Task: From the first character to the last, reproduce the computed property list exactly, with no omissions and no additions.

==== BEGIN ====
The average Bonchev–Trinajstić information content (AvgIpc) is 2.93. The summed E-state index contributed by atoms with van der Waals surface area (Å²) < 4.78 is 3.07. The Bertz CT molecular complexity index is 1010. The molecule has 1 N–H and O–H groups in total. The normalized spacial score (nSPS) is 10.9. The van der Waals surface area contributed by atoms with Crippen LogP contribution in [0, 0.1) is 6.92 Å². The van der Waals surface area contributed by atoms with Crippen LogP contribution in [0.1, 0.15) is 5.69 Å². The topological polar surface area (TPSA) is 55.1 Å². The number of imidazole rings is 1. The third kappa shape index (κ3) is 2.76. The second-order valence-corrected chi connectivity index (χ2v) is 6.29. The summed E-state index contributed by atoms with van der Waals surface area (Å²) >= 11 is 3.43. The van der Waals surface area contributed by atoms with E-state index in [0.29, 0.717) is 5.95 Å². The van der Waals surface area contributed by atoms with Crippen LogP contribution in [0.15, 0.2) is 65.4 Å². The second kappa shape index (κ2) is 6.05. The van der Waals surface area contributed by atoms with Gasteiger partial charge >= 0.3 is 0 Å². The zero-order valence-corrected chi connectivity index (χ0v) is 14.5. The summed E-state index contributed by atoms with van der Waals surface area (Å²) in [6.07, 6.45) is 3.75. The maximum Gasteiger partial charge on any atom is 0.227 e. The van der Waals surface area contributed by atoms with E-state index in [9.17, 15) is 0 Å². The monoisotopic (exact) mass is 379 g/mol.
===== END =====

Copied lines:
The average Bonchev–Trinajstić information content (AvgIpc) is 2.93. The summed E-state index contributed by atoms with van der Waals surface area (Å²) < 4.78 is 3.07. The Bertz CT molecular complexity index is 1010. The molecule has 1 N–H and O–H groups in total. The normalized spacial score (nSPS) is 10.9. The van der Waals surface area contributed by atoms with Crippen LogP contribution in [0, 0.1) is 6.92 Å². The van der Waals surface area contributed by atoms with Crippen LogP contribution in [0.1, 0.15) is 5.69 Å². The topological polar surface area (TPSA) is 55.1 Å². The number of imidazole rings is 1. The third kappa shape index (κ3) is 2.76. The second-order valence-corrected chi connectivity index (χ2v) is 6.29. The summed E-state index contributed by atoms with van der Waals surface area (Å²) >= 11 is 3.43. The van der Waals surface area contributed by atoms with E-state index in [0.29, 0.717) is 5.95 Å². The van der Waals surface area contributed by atoms with Crippen LogP contribution in [0.15, 0.2) is 65.4 Å². The second kappa shape index (κ2) is 6.05. The van der Waals surface area contributed by atoms with Gasteiger partial charge >= 0.3 is 0 Å². The zero-order valence-corrected chi connectivity index (χ0v) is 14.5. The summed E-state index contributed by atoms with van der Waals surface area (Å²) in [6.07, 6.45) is 3.75. The maximum Gasteiger partial charge on any atom is 0.227 e. The van der Waals surface area contributed by atoms with E-state index in [9.17, 15) is 0 Å². The monoisotopic (exact) mass is 379 g/mol.